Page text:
Euler–Lagrange equation




Named after Leonhard Euler (1707–1783), Swiss mathematician and physicist, and Joseph Louis Lagrange (1736–1813), French mathematician and astronomer — originally from Italy.


Euler–Lagrange equation (plural Euler–Lagrange equations)

  1. (mechanics, analytical mechanics) A differential equation which describes a function \mathbf{q}(t) which describes a stationary point of a functional, S(\mathbf{q}) = \int L(t, \mathbf{q}(t), \mathbf{\dot q}(t))\,dt, which represents the action of \mathbf{q}(t), with L representing the Lagrangian. The said equation (found through the calculus of variations) is {\partial L \over \partial \mathbf{q}} = {d \over dt} {\partial L \over \partial \mathbf{\dot q}} and its solution for \mathbf{q}(t) represents the trajectory of a particle or object, and such trajectory should satisfy the principle of least action.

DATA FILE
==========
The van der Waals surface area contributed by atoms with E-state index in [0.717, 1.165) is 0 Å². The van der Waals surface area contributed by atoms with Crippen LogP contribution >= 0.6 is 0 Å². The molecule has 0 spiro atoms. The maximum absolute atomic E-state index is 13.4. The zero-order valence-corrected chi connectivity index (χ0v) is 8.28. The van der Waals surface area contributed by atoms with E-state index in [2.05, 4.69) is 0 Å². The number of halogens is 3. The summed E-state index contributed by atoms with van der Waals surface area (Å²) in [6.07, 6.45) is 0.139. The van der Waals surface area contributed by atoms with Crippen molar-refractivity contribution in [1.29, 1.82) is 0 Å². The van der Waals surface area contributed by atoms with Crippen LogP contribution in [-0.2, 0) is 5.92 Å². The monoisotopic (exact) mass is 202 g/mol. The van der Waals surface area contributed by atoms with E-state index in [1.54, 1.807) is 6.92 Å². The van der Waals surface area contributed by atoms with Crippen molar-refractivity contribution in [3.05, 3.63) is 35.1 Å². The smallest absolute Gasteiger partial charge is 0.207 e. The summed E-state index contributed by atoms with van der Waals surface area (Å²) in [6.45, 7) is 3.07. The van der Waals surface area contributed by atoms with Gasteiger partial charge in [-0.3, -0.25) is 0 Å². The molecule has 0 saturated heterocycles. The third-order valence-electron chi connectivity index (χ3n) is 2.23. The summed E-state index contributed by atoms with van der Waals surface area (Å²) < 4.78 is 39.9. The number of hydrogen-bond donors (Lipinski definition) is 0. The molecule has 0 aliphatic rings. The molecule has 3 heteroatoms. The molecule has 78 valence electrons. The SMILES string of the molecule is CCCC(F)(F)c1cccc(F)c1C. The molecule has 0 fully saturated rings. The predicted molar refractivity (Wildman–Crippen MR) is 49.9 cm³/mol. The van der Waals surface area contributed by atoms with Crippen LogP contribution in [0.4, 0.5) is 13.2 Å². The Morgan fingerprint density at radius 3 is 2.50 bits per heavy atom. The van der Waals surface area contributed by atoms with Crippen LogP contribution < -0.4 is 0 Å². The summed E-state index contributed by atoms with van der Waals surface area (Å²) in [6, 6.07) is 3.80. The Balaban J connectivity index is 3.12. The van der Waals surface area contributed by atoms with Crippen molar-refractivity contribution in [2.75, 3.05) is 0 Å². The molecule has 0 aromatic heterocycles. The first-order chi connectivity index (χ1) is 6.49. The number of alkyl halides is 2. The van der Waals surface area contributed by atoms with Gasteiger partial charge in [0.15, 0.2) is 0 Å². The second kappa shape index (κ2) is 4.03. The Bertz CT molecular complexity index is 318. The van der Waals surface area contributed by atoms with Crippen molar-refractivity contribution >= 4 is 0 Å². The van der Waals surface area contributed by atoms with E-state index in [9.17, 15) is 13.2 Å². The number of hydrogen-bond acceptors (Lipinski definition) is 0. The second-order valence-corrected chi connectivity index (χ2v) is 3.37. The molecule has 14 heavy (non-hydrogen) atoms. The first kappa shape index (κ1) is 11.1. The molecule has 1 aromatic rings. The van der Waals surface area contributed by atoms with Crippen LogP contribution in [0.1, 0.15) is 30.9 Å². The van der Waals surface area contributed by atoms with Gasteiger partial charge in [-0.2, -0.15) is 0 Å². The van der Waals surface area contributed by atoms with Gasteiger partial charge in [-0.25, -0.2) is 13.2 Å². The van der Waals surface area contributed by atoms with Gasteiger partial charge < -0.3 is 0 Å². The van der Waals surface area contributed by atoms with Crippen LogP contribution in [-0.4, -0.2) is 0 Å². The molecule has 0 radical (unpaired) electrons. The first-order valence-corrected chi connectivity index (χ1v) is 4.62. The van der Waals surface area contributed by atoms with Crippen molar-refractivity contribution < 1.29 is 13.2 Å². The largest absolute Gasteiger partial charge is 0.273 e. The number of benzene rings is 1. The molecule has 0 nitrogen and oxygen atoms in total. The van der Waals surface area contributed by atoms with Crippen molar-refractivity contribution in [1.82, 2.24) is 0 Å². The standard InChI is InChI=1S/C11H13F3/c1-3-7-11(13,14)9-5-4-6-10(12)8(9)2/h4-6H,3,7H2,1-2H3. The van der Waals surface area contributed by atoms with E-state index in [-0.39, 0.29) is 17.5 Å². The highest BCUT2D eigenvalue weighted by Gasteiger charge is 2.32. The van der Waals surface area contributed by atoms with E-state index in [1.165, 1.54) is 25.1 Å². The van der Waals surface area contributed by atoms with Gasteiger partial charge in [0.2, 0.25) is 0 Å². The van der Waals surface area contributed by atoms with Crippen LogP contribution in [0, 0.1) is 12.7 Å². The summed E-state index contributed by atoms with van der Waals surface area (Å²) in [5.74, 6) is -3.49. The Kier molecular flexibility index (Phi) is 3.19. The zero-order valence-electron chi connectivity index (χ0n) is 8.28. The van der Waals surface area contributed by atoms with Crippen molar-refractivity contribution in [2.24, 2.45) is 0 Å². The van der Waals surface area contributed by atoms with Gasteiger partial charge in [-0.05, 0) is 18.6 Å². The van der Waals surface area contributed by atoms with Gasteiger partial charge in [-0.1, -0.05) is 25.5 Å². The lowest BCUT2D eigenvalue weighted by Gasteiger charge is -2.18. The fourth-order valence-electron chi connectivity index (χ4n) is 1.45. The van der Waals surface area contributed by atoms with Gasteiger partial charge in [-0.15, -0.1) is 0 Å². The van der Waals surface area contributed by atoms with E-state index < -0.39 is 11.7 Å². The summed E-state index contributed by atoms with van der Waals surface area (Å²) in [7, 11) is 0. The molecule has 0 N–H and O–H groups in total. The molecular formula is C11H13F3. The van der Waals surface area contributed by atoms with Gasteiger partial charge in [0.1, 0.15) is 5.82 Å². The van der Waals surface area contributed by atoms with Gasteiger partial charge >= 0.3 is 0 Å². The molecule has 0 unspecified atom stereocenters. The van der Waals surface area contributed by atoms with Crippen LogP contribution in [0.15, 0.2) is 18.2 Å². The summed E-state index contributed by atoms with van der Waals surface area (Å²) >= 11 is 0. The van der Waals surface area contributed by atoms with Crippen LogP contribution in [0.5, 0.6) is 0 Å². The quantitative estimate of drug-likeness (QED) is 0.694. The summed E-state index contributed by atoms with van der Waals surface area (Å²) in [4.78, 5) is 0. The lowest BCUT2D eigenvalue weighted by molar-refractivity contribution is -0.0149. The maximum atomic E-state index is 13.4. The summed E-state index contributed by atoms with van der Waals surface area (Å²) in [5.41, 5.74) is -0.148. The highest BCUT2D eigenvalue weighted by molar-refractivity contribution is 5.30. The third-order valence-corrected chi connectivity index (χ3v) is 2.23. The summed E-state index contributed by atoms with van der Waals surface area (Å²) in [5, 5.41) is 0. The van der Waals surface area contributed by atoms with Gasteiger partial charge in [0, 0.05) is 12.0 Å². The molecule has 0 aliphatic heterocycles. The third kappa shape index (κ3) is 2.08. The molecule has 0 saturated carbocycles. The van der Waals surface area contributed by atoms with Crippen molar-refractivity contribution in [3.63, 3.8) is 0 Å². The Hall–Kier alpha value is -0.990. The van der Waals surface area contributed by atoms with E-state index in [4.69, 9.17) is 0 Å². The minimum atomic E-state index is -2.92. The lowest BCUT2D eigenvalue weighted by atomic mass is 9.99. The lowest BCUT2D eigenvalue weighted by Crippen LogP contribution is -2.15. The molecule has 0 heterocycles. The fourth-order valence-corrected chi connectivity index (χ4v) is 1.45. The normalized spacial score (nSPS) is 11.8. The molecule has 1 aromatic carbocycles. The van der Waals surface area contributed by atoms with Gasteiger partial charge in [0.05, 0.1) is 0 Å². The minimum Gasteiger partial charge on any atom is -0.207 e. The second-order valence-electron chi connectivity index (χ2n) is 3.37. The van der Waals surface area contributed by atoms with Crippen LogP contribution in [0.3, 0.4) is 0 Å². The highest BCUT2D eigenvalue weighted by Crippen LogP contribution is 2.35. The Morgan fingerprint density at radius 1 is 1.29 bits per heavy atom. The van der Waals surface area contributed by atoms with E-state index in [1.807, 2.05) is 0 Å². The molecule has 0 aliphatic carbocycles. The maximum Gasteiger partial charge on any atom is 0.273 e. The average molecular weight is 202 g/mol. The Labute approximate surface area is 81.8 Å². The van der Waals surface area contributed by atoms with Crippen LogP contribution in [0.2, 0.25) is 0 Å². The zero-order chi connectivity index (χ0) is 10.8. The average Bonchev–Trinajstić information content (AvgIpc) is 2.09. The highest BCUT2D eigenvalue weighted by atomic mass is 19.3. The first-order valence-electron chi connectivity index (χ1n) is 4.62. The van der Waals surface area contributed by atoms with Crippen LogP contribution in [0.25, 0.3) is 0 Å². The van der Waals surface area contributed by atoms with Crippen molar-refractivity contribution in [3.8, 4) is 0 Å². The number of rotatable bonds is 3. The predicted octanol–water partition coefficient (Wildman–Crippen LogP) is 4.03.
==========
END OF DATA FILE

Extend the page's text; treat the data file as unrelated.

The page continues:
Last modified on 16 February 2014, at 12:51